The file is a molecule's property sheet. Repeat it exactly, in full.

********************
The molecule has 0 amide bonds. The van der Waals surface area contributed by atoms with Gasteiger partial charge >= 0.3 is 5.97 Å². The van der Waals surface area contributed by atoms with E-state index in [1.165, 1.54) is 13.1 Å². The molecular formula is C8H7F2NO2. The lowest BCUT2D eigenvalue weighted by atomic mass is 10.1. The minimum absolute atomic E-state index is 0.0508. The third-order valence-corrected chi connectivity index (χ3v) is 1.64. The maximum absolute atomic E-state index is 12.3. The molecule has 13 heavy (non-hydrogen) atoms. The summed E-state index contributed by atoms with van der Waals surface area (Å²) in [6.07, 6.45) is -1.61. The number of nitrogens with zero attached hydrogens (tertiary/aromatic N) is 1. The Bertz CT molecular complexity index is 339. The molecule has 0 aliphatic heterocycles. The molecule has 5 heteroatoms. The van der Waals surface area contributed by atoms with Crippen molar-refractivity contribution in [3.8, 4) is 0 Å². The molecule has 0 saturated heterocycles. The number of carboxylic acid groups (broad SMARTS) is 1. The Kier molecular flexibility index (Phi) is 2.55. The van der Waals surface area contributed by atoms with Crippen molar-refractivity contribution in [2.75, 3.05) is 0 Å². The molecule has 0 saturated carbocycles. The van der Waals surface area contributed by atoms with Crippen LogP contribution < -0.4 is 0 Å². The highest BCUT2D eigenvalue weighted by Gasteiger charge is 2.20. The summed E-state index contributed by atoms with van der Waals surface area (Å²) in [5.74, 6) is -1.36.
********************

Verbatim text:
The molecule has 0 amide bonds. The van der Waals surface area contributed by atoms with Gasteiger partial charge >= 0.3 is 5.97 Å². The van der Waals surface area contributed by atoms with E-state index in [1.165, 1.54) is 13.1 Å². The molecular formula is C8H7F2NO2. The lowest BCUT2D eigenvalue weighted by atomic mass is 10.1. The minimum absolute atomic E-state index is 0.0508. The third-order valence-corrected chi connectivity index (χ3v) is 1.64. The maximum absolute atomic E-state index is 12.3. The molecule has 13 heavy (non-hydrogen) atoms. The summed E-state index contributed by atoms with van der Waals surface area (Å²) in [6.07, 6.45) is -1.61. The number of nitrogens with zero attached hydrogens (tertiary/aromatic N) is 1. The Bertz CT molecular complexity index is 339. The molecule has 0 aliphatic heterocycles. The molecule has 5 heteroatoms. The van der Waals surface area contributed by atoms with Crippen molar-refractivity contribution in [3.8, 4) is 0 Å². The molecule has 0 saturated heterocycles. The number of carboxylic acid groups (broad SMARTS) is 1. The Kier molecular flexibility index (Phi) is 2.55. The van der Waals surface area contributed by atoms with Crippen molar-refractivity contribution in [2.75, 3.05) is 0 Å². The molecule has 0 saturated carbocycles. The van der Waals surface area contributed by atoms with Crippen LogP contribution < -0.4 is 0 Å². The highest BCUT2D eigenvalue weighted by Gasteiger charge is 2.20. The summed E-state index contributed by atoms with van der Waals surface area (Å²) in [5.74, 6) is -1.36.